2. Nice article, thanks. This is good: “Hagfish produce slime the way humans produce opinions—readily, swiftly, defensively, and prodigiously.” It’s funny the things that stick in the mind. My not very consequential hagfish post (though I still like it) was in 2012.

    Brexit delay takes both parties, as Barnier has just reminded Westminster MPs. The EU would surely be ready to extend the deadline for a second referendum or a general election. For Corbyn’s different-coloured unicorn? Not so sure. For May’s (“let’s have another go at squaring the Ulster circle with clever wording”)? I doubt it.

  3. I’m so old, I remember when

    a conservative bias towards the status quo

    was considered the acme of Conservatism.

  4. The Brexit issues are complicated, for sure. The multiple-choice voting adds another layer of complexity, one that may be insoluble. Perhaps the only way around that is to reduce the choices to two.

    Reading your post has led me to read up on the Condorcet paradox, which led me to peruse some sources about Pareto efficiency. Then I read the article on the Clapham Junction Rail Crash. Interesting how a series of preventable but seemingly innocuous small breakdowns led to a catastrophe. The most surprising thing to me was that it was just 30 years ago. I would have guessed that by the 1980’s there would have been much stricter enforcement of safety regulations for things like fatigue and inspections of work.

    Somehow I got sidetracked onto the fascinating information about Hagfish slime. I can’t figure out how I got there from here, but it was a most interesting break.

    But my favorite part of your post was the picture at the top. Yes, that is truly a perfect photo of Brexit.

    1. Update–Now I see that it was an unrelated (but most interesting) comment from Keith that led me there. That, in turn, led me to your reference to your previous post on that subject, plus your delightful analogy to human opinions. I shall memorize that line.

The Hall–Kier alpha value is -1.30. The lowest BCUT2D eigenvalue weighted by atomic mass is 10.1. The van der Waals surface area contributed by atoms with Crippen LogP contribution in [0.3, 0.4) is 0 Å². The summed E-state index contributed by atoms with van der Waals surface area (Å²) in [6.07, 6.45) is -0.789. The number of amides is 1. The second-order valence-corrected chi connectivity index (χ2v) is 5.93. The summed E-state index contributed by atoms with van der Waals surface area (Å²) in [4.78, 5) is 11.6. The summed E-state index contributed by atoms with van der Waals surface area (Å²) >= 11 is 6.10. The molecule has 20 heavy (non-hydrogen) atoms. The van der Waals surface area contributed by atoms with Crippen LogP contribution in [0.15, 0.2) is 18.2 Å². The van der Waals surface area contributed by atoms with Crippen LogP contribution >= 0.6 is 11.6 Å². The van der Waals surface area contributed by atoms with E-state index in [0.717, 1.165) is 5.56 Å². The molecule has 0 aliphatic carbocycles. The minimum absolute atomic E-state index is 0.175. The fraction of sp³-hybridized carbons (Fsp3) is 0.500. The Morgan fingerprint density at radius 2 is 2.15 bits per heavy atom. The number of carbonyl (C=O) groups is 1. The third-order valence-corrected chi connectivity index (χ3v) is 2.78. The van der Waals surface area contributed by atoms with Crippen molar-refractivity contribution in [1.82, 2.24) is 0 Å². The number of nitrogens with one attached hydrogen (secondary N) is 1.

What a cool blog this is, even when (or perhaps, especially when) it’s not focused on dysfunctional American politics.

    2. The main problem here are mutually incompatible red lines that the various Brexit factions have. I don’t see a way out of this. It comes all down to them figuring out that you can’t simultaneously have your cake and eat it, too.

      Posing it as a voting problem is an interesting thought experiment, but still falls short of the complex underlying game theory issues.

      There are basically three options now (James’s Option C is not really on the table; it might have been two years ago, but too much time has been wasted): Crash out, Article 50 revocation, or taking the current deal. There really is no time left to arrange anything else within the next two months.

      May seems to be trying to run the clock down by forcing Parliament to decide between a no-deal Brexit and her deal, hoping that a majority will not want to be held responsible for the consequences of a no-deal Brexit. But too many of her own party are just fine with crashing out, so she would have to count on opposition support, and Corbyn wants a Brexit, too, and may count on May getting all the blame for a crash out. An Article 50 revocation would normally not be likely (because they Tory leadership is committed to a Brexit, one way or the other, and the government controls the time table in the Commons [1]), except that Bercow (Speaker of the House of Commons) is enough of a wild card that a cross-party majority may just be able to do it despite existing convention if too many people hate both alternatives.

      [1] Technically, Parliament has supremacy, but centuries of procedural precedent mean that the government gets to decide what the Commons vote on. If the government doesn’t like a bill, it can stop it from coming to a vote. The main exception here is a motion of no confidence, but that has already failed. On the other hand, Bercow did allow a normally unamendable business motion to be amended, signalling that he may not feel as bound by convention when push comes to shove. But that may end in a constitutional crisis.

    3. The photo caption for the train says it happened at the Gare Montparnasse in Paris in 1895. You’ll have to take it from there.

  5. I am still figuring out what I think about this algorithmic issue. (I suspect this will continue. And, could barely spell “algorithmic.” Took several tries. Need more caffeine.) Really though, since this is humans we’re talking of, is it a surprise?

    Personally I think they might as well vote again, and maybe a few more times after that. You can’t really get too much on a high horse when you barely won on such a big issue. Doing nothing is not the worst thing.

    Meanwhile, as I’ve said before … not nearly enough blame is being cast at the EU. Seriously. What is up with that? (I watched a few moments of Cumberbatch and turned it off. It is all so one-sided already.) I don’t understand Europeans. When did they become such doormats?